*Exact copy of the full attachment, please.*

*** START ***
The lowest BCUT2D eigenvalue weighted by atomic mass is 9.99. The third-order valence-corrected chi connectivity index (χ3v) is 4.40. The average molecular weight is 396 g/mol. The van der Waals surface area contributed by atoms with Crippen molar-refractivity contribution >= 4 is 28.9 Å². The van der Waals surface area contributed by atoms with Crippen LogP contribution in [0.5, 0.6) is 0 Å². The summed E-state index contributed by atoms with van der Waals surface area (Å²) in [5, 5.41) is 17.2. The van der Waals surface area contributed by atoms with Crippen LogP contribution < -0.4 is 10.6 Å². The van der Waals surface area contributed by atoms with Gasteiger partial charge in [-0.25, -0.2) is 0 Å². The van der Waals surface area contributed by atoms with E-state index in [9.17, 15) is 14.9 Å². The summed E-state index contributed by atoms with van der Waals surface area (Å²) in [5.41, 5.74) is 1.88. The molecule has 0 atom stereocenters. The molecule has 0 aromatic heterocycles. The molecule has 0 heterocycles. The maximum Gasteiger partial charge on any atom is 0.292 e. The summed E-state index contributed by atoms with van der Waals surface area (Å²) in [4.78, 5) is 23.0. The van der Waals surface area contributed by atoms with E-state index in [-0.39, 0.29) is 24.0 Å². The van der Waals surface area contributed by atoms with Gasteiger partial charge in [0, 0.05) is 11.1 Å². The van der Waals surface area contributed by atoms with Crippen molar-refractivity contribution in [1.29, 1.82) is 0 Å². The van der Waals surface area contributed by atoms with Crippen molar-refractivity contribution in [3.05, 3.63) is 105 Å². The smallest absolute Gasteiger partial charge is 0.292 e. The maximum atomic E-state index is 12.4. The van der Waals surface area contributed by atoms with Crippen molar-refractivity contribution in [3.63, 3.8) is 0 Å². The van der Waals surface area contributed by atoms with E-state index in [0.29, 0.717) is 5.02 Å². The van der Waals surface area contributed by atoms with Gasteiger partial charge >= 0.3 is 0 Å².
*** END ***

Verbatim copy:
The lowest BCUT2D eigenvalue weighted by atomic mass is 9.99. The third-order valence-corrected chi connectivity index (χ3v) is 4.40. The average molecular weight is 396 g/mol. The van der Waals surface area contributed by atoms with Crippen molar-refractivity contribution >= 4 is 28.9 Å². The van der Waals surface area contributed by atoms with Crippen LogP contribution in [0.5, 0.6) is 0 Å². The summed E-state index contributed by atoms with van der Waals surface area (Å²) in [5, 5.41) is 17.2. The van der Waals surface area contributed by atoms with Crippen LogP contribution < -0.4 is 10.6 Å². The van der Waals surface area contributed by atoms with Gasteiger partial charge in [-0.25, -0.2) is 0 Å². The van der Waals surface area contributed by atoms with E-state index in [9.17, 15) is 14.9 Å². The summed E-state index contributed by atoms with van der Waals surface area (Å²) in [5.41, 5.74) is 1.88. The molecule has 0 atom stereocenters. The molecule has 0 aromatic heterocycles. The molecule has 0 heterocycles. The maximum Gasteiger partial charge on any atom is 0.292 e. The summed E-state index contributed by atoms with van der Waals surface area (Å²) in [4.78, 5) is 23.0. The van der Waals surface area contributed by atoms with E-state index in [-0.39, 0.29) is 24.0 Å². The van der Waals surface area contributed by atoms with Gasteiger partial charge in [0, 0.05) is 11.1 Å². The van der Waals surface area contributed by atoms with Crippen molar-refractivity contribution in [1.29, 1.82) is 0 Å². The van der Waals surface area contributed by atoms with Crippen molar-refractivity contribution in [3.05, 3.63) is 105 Å². The smallest absolute Gasteiger partial charge is 0.292 e. The maximum atomic E-state index is 12.4. The van der Waals surface area contributed by atoms with Crippen molar-refractivity contribution in [3.63, 3.8) is 0 Å². The van der Waals surface area contributed by atoms with E-state index in [0.29, 0.717) is 5.02 Å². The van der Waals surface area contributed by atoms with Gasteiger partial charge >= 0.3 is 0 Å².